To better serve high technology and innovation-driven clients, Froriep Legal AG and Rentsch Partner AG, two of Switzerland’s leading legal services firms, have recently joined forces.
“We were named Swiss Law Firm of the Year at The Lawyer European Awards in 2018 and today, we feel invigorated by our cooperation with Rentsch Partner,” said Nicola Benz, Froriep’s managing partner. “We have developed a ‘disruptive technologies’ practice group as part of our full-service approach and we have significantly increased our ratio of female partners.”
Rentsch Partner is one of the leading intellectual property (IP) law firms in Switzerland with experts both in IP prosecution and litigation; a rare quality in the field. Last year, the firm was named Switzerland Patent Contentious Firm of the Year by London-based journal Managing Intellectual Property.
“We are strong in delivering solutions to clients active in mechanical and electrical engineering and chemistry and also those in pharmaceuticals, biotechnology, software and computer technology,” said Jacobus Sonderhoff, head of Rentsch Partner’s Japan Desk. “As most of our clients are export-oriented, international patent applications are regularly filed, particularly for Japan. On the other hand, we assist Japanese firms not only with Swiss, but also European intellectual property rights.”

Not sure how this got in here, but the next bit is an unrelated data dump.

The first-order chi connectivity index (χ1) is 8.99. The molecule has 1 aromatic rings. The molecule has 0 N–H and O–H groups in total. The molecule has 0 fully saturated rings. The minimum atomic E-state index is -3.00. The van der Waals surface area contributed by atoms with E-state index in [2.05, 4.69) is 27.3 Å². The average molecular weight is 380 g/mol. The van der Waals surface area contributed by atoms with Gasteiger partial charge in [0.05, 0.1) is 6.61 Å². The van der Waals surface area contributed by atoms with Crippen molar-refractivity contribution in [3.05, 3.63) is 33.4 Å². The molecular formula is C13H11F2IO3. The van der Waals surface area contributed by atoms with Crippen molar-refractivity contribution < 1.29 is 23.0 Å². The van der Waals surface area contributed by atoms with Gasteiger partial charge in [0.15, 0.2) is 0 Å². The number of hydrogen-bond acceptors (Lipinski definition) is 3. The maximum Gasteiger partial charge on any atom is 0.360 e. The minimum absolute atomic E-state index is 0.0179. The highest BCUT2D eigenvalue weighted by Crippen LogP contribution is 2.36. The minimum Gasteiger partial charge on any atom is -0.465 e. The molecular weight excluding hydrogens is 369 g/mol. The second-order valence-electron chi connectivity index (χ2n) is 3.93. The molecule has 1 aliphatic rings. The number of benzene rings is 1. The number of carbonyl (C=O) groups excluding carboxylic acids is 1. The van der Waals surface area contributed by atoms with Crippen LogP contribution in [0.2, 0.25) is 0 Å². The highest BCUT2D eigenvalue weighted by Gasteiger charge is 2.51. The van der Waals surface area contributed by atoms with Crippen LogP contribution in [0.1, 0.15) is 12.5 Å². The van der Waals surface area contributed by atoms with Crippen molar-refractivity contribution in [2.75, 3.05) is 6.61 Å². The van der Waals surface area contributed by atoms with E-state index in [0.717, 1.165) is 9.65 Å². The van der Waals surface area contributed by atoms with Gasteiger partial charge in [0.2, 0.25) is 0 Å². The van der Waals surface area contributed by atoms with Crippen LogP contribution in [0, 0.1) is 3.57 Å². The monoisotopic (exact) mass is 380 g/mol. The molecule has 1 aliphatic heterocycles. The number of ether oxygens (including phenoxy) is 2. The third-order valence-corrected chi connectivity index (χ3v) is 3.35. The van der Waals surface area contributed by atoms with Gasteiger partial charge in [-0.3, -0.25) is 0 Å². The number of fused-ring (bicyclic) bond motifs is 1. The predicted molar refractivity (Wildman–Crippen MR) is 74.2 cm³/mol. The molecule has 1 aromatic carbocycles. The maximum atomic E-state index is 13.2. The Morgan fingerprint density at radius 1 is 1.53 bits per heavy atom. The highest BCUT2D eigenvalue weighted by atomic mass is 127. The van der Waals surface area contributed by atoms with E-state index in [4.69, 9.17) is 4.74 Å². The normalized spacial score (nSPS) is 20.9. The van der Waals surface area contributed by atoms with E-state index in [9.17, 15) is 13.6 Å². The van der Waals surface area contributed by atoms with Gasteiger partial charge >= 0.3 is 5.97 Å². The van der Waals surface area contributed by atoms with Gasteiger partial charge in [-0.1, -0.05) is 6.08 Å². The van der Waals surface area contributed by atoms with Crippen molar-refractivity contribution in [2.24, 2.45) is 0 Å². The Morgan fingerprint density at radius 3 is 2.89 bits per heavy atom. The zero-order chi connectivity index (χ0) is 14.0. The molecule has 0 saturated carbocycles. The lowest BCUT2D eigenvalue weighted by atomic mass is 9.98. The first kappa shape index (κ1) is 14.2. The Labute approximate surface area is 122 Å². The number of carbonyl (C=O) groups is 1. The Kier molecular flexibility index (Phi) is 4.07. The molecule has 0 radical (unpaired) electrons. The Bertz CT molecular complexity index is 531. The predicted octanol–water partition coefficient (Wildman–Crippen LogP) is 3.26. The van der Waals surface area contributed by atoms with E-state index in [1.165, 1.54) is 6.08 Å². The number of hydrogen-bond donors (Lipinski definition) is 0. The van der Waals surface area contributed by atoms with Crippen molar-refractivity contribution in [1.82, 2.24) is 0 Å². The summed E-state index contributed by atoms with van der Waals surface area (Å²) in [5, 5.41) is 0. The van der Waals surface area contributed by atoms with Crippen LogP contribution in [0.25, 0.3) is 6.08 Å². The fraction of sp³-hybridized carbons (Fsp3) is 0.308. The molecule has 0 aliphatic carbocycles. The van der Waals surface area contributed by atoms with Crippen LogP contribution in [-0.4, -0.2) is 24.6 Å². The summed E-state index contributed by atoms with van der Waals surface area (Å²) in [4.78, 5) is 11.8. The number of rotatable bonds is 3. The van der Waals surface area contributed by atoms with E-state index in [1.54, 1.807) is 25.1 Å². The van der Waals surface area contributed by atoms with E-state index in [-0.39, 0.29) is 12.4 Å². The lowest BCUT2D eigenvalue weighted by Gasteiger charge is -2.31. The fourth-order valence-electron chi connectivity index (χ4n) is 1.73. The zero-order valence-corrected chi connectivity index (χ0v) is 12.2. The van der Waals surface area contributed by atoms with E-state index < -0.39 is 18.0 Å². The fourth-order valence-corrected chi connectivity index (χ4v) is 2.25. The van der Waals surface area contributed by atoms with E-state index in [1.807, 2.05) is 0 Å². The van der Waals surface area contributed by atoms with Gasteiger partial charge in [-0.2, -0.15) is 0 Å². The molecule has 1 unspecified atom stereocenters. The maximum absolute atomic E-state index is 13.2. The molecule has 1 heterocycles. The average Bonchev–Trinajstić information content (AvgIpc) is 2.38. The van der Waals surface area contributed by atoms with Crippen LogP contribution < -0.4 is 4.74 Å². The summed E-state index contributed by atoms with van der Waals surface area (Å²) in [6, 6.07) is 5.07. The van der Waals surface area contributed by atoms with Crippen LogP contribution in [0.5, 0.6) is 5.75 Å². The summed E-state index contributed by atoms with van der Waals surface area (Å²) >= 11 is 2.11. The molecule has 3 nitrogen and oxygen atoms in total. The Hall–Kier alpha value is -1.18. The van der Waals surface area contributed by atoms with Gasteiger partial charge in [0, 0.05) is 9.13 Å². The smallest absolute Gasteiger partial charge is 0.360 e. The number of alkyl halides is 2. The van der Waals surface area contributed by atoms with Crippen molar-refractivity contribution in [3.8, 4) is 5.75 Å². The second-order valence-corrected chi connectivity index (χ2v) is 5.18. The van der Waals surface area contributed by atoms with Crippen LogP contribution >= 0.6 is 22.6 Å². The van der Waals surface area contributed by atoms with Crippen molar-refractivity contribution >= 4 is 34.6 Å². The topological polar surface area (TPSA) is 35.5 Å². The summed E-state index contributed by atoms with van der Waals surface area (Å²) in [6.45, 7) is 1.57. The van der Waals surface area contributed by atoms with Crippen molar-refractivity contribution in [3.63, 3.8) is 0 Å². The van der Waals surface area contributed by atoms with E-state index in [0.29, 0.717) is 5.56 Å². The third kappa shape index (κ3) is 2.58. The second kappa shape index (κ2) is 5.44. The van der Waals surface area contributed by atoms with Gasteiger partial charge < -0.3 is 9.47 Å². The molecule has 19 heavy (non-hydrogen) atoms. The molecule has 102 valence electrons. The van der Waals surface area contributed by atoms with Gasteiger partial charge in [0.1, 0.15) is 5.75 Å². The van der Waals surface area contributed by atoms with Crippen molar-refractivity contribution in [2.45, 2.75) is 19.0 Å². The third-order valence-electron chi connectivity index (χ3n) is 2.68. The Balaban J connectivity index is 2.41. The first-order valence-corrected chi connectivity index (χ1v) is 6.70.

Today, Switzerland is recognized as having one of the highest numbers of patents and other IP rights per capita.
“Together with Swiss SMEs (small- and medium-sized enterprises) and ETH (Swiss Federal Institute of Technology in Zurich) affiliated institutes, we already operate in a very innovation-driven economy and receive regular inquiries
regarding IP applications, recently also relating to blockchain technologies,” said Sonderhoff. “With the upcoming Patent Box regime, taxes on IP-generated revenue would be reduced by up to 90 percent, and this will be bolstered further by the R&D (research and development) super tax deduction.”
“There is increased awareness of distributed ledger technology,” said Benz. “Innovative technologies are becoming commonplace in the banking and financial services, property and real estate, supply chain management and logistics industries. We are seeing Japanese clients come to Switzerland to establish a European presence for their blockchain business projects.”
From technology and innovation to quality, precision and service, Benz and Sonderhoff both agree that the Swiss and the Japanese share many common characteristics.
“In terms of our legal practices, our shared goal is to stay ahead of the curve regarding new technologies,” said Benz.
“We will continue to take a leading position regarding the advice we provide clients relating to the legal implications of the new technologies we see entering the global economy.”